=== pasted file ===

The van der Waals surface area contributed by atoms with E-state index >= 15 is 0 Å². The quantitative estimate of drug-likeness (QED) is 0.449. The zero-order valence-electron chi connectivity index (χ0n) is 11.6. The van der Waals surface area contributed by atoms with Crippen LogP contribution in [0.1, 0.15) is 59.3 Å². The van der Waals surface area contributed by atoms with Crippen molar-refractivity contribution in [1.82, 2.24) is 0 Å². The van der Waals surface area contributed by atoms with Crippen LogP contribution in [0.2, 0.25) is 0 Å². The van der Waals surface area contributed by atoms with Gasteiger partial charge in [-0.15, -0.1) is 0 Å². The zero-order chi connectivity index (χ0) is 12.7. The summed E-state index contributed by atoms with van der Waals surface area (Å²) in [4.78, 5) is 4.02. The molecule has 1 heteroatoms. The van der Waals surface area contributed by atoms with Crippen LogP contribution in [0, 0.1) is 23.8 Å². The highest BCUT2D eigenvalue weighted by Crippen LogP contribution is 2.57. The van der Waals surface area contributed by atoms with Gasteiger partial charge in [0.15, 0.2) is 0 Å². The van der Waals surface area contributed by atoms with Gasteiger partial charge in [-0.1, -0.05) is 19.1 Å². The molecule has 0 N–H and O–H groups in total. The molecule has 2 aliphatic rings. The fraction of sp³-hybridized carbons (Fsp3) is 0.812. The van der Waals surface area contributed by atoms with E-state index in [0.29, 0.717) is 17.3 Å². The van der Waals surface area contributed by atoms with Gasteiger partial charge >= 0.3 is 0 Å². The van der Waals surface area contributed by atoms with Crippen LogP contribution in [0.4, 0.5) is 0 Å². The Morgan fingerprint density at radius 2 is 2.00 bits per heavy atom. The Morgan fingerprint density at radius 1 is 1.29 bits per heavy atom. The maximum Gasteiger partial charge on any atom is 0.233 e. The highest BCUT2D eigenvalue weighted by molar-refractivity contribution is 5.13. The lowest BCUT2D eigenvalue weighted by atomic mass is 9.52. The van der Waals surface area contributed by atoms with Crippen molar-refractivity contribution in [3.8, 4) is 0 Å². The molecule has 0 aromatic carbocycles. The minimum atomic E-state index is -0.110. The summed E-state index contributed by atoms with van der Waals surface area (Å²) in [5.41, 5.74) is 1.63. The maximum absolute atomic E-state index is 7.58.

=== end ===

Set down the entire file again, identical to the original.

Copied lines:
The van der Waals surface area contributed by atoms with E-state index >= 15 is 0 Å². The quantitative estimate of drug-likeness (QED) is 0.449. The zero-order valence-electron chi connectivity index (χ0n) is 11.6. The van der Waals surface area contributed by atoms with Crippen LogP contribution in [0.1, 0.15) is 59.3 Å². The van der Waals surface area contributed by atoms with Crippen molar-refractivity contribution in [1.82, 2.24) is 0 Å². The van der Waals surface area contributed by atoms with Crippen LogP contribution in [0.2, 0.25) is 0 Å². The van der Waals surface area contributed by atoms with Gasteiger partial charge in [-0.15, -0.1) is 0 Å². The zero-order chi connectivity index (χ0) is 12.7. The summed E-state index contributed by atoms with van der Waals surface area (Å²) in [4.78, 5) is 4.02. The molecule has 1 heteroatoms. The van der Waals surface area contributed by atoms with Crippen LogP contribution in [0, 0.1) is 23.8 Å². The highest BCUT2D eigenvalue weighted by Crippen LogP contribution is 2.57. The van der Waals surface area contributed by atoms with Gasteiger partial charge in [0.15, 0.2) is 0 Å². The van der Waals surface area contributed by atoms with Gasteiger partial charge in [-0.1, -0.05) is 19.1 Å². The molecule has 0 N–H and O–H groups in total. The molecule has 2 aliphatic rings. The fraction of sp³-hybridized carbons (Fsp3) is 0.812. The van der Waals surface area contributed by atoms with E-state index in [0.29, 0.717) is 17.3 Å². The van der Waals surface area contributed by atoms with Gasteiger partial charge >= 0.3 is 0 Å². The van der Waals surface area contributed by atoms with Crippen LogP contribution in [0.4, 0.5) is 0 Å². The Morgan fingerprint density at radius 2 is 2.00 bits per heavy atom. The Morgan fingerprint density at radius 1 is 1.29 bits per heavy atom. The maximum Gasteiger partial charge on any atom is 0.233 e. The highest BCUT2D eigenvalue weighted by molar-refractivity contribution is 5.13. The lowest BCUT2D eigenvalue weighted by atomic mass is 9.52. The van der Waals surface area contributed by atoms with Crippen molar-refractivity contribution in [3.8, 4) is 0 Å². The molecule has 0 aromatic carbocycles. The minimum atomic E-state index is -0.110. The summed E-state index contributed by atoms with van der Waals surface area (Å²) in [5.41, 5.74) is 1.63. The maximum absolute atomic E-state index is 7.58.